Good news, fears put market at crossroads
The Hong Kong equities market got a boost on Thursday from the news that the Greek parliament had voted in an austerity package, which eased fears of a default in that country and an ensuing markets contagion.
The market last week continued to be buoyed by comments from Premier Wen Jiabao that the mainland would meet its inflation targets. The Hang Seng was up 1 per cent last week.
'There was a nice bounce last Friday [June 24] when Premier Wen said inflation was under control,' Eddy Loh, equity strategist, Asia, Barclays Wealth, says. 'Other positive news was that the [mainland] government debt was lower than expected, and that China was cutting the fuel import tax on Monday [June 27].'
The big gainer of the week was Minth Group (425), which supplies parts for the Japanese car market, with the stock up 16.5 per cent. The counter rose partly on the view that Japanese car production was normalising, with production lines for Honda and Toyota vehicles set to resume on the mainland in the third quarter.
Wharf (4) had a good week, up 3.4 per cent. That, perhaps, was a surprising outcome given Beijing's plan to cut the tax on luxury goods is projected to hurt tourism shopping sales in the retail hub of Causeway Bay. Wharf owns the area's prime retail property: Times Square.
Wharf got a boost last week from news that Swire Pacific (19) was in talks to sell its shopping mall, Festival Walk, for an estimated HK$22 billion, a high valuation that raised estimates of the value of Times Square.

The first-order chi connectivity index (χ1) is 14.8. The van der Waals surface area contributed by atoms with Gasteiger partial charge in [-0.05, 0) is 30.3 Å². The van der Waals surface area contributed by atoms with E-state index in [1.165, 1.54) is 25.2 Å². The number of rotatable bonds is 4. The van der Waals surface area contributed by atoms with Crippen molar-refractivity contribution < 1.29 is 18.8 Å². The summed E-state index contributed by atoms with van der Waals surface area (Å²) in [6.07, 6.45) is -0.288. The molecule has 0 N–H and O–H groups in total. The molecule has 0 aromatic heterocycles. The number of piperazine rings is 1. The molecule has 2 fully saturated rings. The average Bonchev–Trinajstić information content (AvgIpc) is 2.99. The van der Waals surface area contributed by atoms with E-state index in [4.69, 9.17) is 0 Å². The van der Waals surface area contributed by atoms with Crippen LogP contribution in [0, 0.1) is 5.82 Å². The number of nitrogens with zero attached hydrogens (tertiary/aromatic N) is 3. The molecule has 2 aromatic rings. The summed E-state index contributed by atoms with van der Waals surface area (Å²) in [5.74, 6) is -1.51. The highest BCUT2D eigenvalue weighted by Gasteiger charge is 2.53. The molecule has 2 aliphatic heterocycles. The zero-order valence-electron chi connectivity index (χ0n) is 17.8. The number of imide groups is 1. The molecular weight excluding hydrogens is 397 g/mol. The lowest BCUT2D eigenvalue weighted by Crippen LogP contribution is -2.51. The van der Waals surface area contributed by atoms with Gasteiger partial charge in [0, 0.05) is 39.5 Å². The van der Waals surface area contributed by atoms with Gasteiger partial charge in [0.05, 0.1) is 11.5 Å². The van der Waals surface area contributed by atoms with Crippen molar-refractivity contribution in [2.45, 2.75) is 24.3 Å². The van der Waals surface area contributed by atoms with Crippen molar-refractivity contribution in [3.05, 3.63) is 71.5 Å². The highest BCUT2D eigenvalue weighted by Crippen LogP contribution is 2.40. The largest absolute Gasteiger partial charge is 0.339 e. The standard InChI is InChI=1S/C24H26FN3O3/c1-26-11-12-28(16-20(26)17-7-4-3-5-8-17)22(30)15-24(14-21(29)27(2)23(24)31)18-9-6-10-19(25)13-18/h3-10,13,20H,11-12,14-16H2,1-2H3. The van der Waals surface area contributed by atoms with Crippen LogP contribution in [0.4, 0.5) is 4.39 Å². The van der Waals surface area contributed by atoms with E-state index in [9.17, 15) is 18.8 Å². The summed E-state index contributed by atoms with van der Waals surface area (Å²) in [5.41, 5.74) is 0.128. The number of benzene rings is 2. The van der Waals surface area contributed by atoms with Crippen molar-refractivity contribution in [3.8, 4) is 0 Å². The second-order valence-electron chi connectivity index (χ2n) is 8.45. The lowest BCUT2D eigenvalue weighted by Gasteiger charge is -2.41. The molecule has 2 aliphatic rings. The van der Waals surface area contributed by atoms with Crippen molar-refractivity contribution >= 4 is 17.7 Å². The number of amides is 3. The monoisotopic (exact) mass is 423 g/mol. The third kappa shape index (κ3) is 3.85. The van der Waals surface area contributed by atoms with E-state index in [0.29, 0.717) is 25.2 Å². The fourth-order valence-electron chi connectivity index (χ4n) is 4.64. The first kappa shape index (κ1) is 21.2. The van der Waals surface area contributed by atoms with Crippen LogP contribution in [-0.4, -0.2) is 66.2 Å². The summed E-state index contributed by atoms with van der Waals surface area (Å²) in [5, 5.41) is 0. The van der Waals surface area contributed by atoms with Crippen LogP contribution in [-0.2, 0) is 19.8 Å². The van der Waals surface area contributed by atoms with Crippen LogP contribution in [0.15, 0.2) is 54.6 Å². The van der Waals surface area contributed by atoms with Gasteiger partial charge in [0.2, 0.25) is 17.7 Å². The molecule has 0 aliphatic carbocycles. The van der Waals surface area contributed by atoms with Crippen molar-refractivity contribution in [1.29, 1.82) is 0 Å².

The big loser for the week was China Yurun Food Group (1068), which fell victim to market rumours that it would be the subject of a report by the short-selling specialist Muddy Waters. The company convened an analysts' meeting and said it knew of nothing that should concern the market, and almost all analysts affirmed their ratings on the stock. Such is the fear throughout the market of a Muddy Waters report that Yurun was down 14.9 per cent in the week. (See Market Calls, Page 3). Muddy Waters also targeted the Nasdaq-listed mainland chip company Spreadtrum Communications last week.
Traders are following a number of key trends. They are looking at China Manufacturing Purchasing Managers Index data for signs that the mainland economy is heading for a hard landing.
They are looking at the mainland banks for signs of a growing non-performing loan problem. They are also looking at the IPO market for further evidence of weakness.
They are watching for the rogue element of another Muddy Waters report (real or rumoured) targeting another mainland stock. (See Naomi Rovnick's column, above)
'If market concerns on China going into a hard landing increase, it will lead to a sell-off of the cyclical stocks such as the steel sector,' says Loh. 'However, a slowdown may lead to the government loosening its policies a little, which could include a slower pace of interest rate and reserve ratio requirement rises, especially if inflation were to moderate.'